ARTICLE FROM SKYLIFE MAGAZINE, 11/2001, pp. 6-16
SACRED CITY OF THE ROMAN EMPIRE
In the centre of the flat plains on a high plateau in western Turkey stands a temple. Few visitors find their way here except those drawn by the knowledge that no other temple in Anatolia is in such a remarkable state of preservation. Another fascinating feature of the temple is the inscriptions on the walls which tell the buildg'si story. In one of these inscriptions it writes, '(I) Avidius Quietus, greet the senators, city councillors and the citizens of Aizanoi. Contention lasting many years over the holy lands dedicated so along ago to Zeus was finally brought to an end by the authoritative judgment of his majesty the Emperor...' The temple stands in Aizanoi, once a city of the Roman province of Asia Minor, in the former land of Phrygia. It lies near the town of Çavdarhisar, 57 kilometres from Kütahya. At that time Quietus was the provincial governor, and the emperor of whom he speaks was Hadrian (117-138), a man with a deep admiration for Hellenic culture. Although Hadrian never visited Aizanoi, he held this holy city in special regard. Aizanoi began life as a modest provincial town, and became increasingly wealthy from its exports of grain, wool and wine. The time had come for it to trumpet its fortunes, and it was decided to begin by building a temple dedicated to Zeus.However, a long-standing dispute over ownership of the land earmarked for the site presented a serious obstruction. The boundaries of the temple lands were unclear, and those who worked them refused to pay the rents or taxes to which they were subject. Hadrian settled the dispute, and copies of the letters which were of such significance for the city were later inscribed on the temple walls.As befitted a structure dedicated to Zeus, god of gods, and in accordance with Hadrian's penchant for Hellenic art and architecture, the temple was constructed of marble, and in a style incorporating many features of the Graeco-Anatolian architecture, lending it a Roman neo-classical character. Furthermore it was built upon a barrel vaulted substructure. For what purpose this area, with its impressive and mystic atmosphere, was used is an interesting question. According to some researchers, this substructure, which is a feature occurring only rarely in Anatolian temples was devoted to the cult of Meter Steunene, goddess of rocks and mountains. Meter is another name for the Anatolian mother goddess Cybele, the epithet Steunene referring to the sacred cave where she was worshipped. Finds in a cave two kilometres from Aizanoi show that this goddess was worshipped in the area, tending to confirm this theory. The temple stands on a high podium on the west bank of the Kocaçay, which flows through the city. Only the priests of the temple were admitted into the walled temple itself. A huge statue of Zeus, of which no trace has been found, once stood in the cella, or principal chamber, and would have been erected there before the doorway was built, on account of its size. The massive columns carved from single pieces of stone, each approximately 9 metres in height and weighing 10-12 tons would have been carried from a great distance on runners drawn by oxen. After the plinths were set in place the columns were heaved into position. Then scaffolding was erected so that stonemasons could carve the flutes which lent the columns a more graceful appearance.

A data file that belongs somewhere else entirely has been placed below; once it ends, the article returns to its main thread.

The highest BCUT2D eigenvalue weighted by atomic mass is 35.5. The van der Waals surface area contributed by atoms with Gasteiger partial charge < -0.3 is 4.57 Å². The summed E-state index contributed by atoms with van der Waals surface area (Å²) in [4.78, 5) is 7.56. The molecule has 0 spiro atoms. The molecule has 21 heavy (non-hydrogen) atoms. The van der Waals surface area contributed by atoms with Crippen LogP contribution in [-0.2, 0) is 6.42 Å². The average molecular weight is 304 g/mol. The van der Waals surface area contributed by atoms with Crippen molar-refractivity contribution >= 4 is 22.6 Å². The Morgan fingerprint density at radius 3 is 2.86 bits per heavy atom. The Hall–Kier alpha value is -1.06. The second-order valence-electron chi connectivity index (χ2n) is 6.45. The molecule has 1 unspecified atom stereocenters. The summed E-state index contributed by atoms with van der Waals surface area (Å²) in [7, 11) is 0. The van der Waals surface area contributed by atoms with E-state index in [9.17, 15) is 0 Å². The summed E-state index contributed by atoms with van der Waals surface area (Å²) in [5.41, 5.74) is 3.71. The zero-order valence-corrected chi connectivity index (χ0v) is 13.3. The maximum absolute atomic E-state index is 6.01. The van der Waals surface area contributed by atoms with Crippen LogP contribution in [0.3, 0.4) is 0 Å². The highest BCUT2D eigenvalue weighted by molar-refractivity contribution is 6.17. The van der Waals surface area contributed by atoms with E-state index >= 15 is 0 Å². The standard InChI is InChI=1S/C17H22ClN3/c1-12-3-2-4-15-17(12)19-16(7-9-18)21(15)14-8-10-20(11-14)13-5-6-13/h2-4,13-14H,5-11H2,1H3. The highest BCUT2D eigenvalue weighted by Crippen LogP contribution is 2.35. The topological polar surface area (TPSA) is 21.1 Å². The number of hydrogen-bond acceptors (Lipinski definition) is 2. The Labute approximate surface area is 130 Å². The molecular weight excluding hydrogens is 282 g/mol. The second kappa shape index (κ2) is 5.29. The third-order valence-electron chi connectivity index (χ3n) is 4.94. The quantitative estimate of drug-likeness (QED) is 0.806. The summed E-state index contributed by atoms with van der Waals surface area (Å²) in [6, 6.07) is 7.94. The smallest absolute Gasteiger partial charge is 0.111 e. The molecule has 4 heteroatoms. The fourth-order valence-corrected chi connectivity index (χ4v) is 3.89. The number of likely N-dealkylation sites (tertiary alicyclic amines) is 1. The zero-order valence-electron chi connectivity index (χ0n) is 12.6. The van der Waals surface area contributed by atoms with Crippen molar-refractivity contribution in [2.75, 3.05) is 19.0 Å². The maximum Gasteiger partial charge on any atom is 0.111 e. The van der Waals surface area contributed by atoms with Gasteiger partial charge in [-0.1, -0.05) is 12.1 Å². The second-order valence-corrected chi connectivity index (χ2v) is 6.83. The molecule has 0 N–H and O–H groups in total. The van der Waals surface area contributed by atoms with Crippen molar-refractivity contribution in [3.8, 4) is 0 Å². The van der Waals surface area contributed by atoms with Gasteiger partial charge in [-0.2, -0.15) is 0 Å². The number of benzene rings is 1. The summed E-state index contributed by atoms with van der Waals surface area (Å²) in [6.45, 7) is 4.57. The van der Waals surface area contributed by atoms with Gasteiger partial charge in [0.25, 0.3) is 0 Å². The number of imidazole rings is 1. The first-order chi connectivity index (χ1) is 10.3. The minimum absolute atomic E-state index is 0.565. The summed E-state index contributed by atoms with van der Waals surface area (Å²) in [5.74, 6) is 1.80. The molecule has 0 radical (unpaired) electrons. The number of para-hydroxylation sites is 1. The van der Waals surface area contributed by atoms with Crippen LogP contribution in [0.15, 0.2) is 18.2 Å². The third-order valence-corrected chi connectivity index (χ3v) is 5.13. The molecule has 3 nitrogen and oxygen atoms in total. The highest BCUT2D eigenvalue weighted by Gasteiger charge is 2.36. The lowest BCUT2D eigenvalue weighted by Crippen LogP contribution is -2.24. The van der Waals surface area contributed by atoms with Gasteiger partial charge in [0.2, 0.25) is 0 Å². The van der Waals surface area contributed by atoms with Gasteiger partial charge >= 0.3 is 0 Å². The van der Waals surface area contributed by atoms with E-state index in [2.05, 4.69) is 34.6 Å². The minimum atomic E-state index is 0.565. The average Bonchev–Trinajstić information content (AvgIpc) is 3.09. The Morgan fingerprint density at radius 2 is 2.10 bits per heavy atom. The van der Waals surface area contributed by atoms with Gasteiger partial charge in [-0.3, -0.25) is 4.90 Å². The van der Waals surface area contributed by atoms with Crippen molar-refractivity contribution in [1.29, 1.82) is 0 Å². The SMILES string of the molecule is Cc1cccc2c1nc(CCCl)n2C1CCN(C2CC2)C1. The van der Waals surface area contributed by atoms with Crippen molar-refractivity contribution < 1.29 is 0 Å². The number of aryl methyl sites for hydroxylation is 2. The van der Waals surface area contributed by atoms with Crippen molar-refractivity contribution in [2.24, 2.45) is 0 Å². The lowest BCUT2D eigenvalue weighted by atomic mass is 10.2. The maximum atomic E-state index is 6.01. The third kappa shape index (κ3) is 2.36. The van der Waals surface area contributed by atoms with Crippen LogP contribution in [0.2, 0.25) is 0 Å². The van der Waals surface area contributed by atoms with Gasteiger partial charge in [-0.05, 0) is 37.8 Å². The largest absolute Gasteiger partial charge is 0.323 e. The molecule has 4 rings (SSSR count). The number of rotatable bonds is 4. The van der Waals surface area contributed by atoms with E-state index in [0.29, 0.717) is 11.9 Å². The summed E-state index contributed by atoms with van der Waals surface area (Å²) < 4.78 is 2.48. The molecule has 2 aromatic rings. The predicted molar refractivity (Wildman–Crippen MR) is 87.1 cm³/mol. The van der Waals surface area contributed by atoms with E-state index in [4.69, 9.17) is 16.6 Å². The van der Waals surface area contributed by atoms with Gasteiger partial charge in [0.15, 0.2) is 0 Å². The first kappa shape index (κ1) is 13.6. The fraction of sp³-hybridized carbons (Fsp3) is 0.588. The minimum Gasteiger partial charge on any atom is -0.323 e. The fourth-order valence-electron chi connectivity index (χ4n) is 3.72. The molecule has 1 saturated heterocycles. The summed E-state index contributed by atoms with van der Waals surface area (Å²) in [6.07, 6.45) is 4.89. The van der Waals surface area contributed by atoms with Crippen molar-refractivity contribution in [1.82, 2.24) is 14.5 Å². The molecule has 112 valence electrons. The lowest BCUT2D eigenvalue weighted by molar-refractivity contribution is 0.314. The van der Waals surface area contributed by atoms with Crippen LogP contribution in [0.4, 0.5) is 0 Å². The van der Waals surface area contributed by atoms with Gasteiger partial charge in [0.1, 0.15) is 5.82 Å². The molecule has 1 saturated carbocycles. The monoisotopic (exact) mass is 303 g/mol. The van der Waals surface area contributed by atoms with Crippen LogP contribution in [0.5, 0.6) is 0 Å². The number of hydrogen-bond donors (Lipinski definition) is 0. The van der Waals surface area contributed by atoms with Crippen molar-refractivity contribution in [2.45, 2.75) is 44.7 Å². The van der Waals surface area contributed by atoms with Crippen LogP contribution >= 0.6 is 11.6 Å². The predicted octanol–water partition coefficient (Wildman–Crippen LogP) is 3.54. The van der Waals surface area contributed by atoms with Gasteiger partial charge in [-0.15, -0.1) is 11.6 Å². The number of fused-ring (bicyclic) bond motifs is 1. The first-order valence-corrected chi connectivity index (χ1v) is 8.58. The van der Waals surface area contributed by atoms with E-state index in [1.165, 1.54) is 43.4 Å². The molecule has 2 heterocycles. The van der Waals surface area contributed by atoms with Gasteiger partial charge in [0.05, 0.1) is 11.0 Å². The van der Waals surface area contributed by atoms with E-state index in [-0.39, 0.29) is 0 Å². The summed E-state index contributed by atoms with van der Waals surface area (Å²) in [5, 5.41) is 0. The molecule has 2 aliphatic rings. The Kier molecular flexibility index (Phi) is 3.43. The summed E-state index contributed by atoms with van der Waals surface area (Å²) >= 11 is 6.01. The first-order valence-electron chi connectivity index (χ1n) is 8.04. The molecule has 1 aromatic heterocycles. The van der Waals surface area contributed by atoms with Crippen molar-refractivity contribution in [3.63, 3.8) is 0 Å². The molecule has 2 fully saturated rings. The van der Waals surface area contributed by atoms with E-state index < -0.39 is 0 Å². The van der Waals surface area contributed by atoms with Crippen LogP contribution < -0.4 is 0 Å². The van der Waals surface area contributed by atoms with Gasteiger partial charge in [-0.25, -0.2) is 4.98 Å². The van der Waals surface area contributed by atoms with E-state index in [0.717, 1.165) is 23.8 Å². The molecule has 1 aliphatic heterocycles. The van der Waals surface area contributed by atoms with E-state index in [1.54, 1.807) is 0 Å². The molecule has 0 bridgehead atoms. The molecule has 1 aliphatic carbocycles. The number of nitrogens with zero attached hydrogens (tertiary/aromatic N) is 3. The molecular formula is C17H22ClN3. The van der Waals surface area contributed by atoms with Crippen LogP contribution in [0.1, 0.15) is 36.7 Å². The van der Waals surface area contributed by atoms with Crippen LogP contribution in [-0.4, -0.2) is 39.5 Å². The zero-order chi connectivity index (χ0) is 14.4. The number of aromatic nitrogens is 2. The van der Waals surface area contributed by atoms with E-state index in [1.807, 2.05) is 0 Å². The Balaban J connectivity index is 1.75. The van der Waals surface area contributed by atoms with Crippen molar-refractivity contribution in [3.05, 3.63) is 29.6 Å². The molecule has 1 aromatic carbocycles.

The composite capitals, combining the Ionic and Corinthian styles of Roman architecture were fixed to the summit with iron clamps. Once the 48 columns had been completed, the stone sections of the architrave, each 5 metres in length were set over them. Such long single-piece sections had never been used before. The pitched roof was then constructed, and decorative finials known as acroterium placed on the pediments and and along the sides of the roof. The imposing acroterium in the form of a female bust which originally crowned the summit of the west pediment is now displayed on the ground in front of the temple, but, but which goddess it represents remains a mystery. The architect of the Temple of Zeus probably went to the gymnasium at the end of a tiring day's work, to participate in the sports himself or watch the young athletes training. Then he may have relaxed at the baths, before going to watch an oil wrestling contest at the palaestra. On his way to the meat market, notorious for its quarrels, on the other side of the river, he would have passed the combined theatre and stadium of Aizanoi, a unique structure found in no other ancient city, and cast yet another appreciative glance at it with an architt'st professional eye.
On the walls of the round building thought to be the meat market is engraved a copy of Diocletian's edict laying down maximum wages and prices in an endeavour to combat inflation. The edict lists the prices of a myriad of products, from the sponges used to make eye lotions, diverse foodstuffs and minerals, to shipping costs and slaves. The 2nd and 3rd centuries were the high point of Aizanoi's prosperity. The emperor had favoured the city by declaring it the official centre of the cult of Zeus, and on this sacral authority it was here that the highest ranking priest of Asia Minor was appointed.
Subsequently the temple was used for Christian worship, and in the 13th century the Çavdar Tartars decorated the walls with hunting and battle scenes.